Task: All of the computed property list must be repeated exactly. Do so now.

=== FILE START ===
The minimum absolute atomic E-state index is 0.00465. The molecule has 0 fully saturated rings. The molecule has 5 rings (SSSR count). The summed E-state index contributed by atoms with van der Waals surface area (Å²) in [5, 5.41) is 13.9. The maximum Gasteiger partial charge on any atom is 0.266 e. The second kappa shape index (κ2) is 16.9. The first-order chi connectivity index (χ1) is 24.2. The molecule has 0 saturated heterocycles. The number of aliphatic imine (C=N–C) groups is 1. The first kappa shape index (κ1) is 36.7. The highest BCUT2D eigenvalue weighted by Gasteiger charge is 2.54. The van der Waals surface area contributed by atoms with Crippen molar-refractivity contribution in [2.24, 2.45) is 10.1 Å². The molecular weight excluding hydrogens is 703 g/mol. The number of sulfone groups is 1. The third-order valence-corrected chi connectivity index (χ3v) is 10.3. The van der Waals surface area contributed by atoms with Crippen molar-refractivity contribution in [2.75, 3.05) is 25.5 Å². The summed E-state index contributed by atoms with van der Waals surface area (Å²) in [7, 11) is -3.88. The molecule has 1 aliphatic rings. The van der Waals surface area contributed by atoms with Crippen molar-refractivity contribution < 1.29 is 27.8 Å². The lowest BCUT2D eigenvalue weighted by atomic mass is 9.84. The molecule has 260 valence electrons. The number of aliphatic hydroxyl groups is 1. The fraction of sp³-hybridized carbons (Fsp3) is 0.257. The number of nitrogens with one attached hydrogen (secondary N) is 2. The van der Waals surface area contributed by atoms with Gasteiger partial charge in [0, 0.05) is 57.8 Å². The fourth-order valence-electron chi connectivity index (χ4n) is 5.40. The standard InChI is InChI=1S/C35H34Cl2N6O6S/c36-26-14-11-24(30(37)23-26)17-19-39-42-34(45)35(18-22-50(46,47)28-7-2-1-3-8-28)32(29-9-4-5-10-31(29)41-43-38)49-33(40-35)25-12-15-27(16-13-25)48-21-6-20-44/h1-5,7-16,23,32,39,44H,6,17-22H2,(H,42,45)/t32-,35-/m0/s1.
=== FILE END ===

The minimum absolute atomic E-state index is 0.00465. The molecule has 0 fully saturated rings. The molecule has 5 rings (SSSR count). The summed E-state index contributed by atoms with van der Waals surface area (Å²) in [5, 5.41) is 13.9. The maximum Gasteiger partial charge on any atom is 0.266 e. The second kappa shape index (κ2) is 16.9. The first-order chi connectivity index (χ1) is 24.2. The molecule has 0 saturated heterocycles. The number of aliphatic imine (C=N–C) groups is 1. The first kappa shape index (κ1) is 36.7. The highest BCUT2D eigenvalue weighted by Gasteiger charge is 2.54. The van der Waals surface area contributed by atoms with Crippen molar-refractivity contribution in [2.24, 2.45) is 10.1 Å². The molecular weight excluding hydrogens is 703 g/mol. The number of sulfone groups is 1. The third-order valence-corrected chi connectivity index (χ3v) is 10.3. The van der Waals surface area contributed by atoms with Crippen molar-refractivity contribution in [2.75, 3.05) is 25.5 Å². The summed E-state index contributed by atoms with van der Waals surface area (Å²) in [7, 11) is -3.88. The molecule has 1 aliphatic rings. The van der Waals surface area contributed by atoms with Crippen molar-refractivity contribution < 1.29 is 27.8 Å². The lowest BCUT2D eigenvalue weighted by atomic mass is 9.84. The molecule has 260 valence electrons. The number of aliphatic hydroxyl groups is 1. The fraction of sp³-hybridized carbons (Fsp3) is 0.257. The number of nitrogens with one attached hydrogen (secondary N) is 2. The van der Waals surface area contributed by atoms with Gasteiger partial charge in [0, 0.05) is 57.8 Å². The fourth-order valence-electron chi connectivity index (χ4n) is 5.40. The standard InChI is InChI=1S/C35H34Cl2N6O6S/c36-26-14-11-24(30(37)23-26)17-19-39-42-34(45)35(18-22-50(46,47)28-7-2-1-3-8-28)32(29-9-4-5-10-31(29)41-43-38)49-33(40-35)25-12-15-27(16-13-25)48-21-6-20-44/h1-5,7-16,23,32,39,44H,6,17-22H2,(H,42,45)/t32-,35-/m0/s1.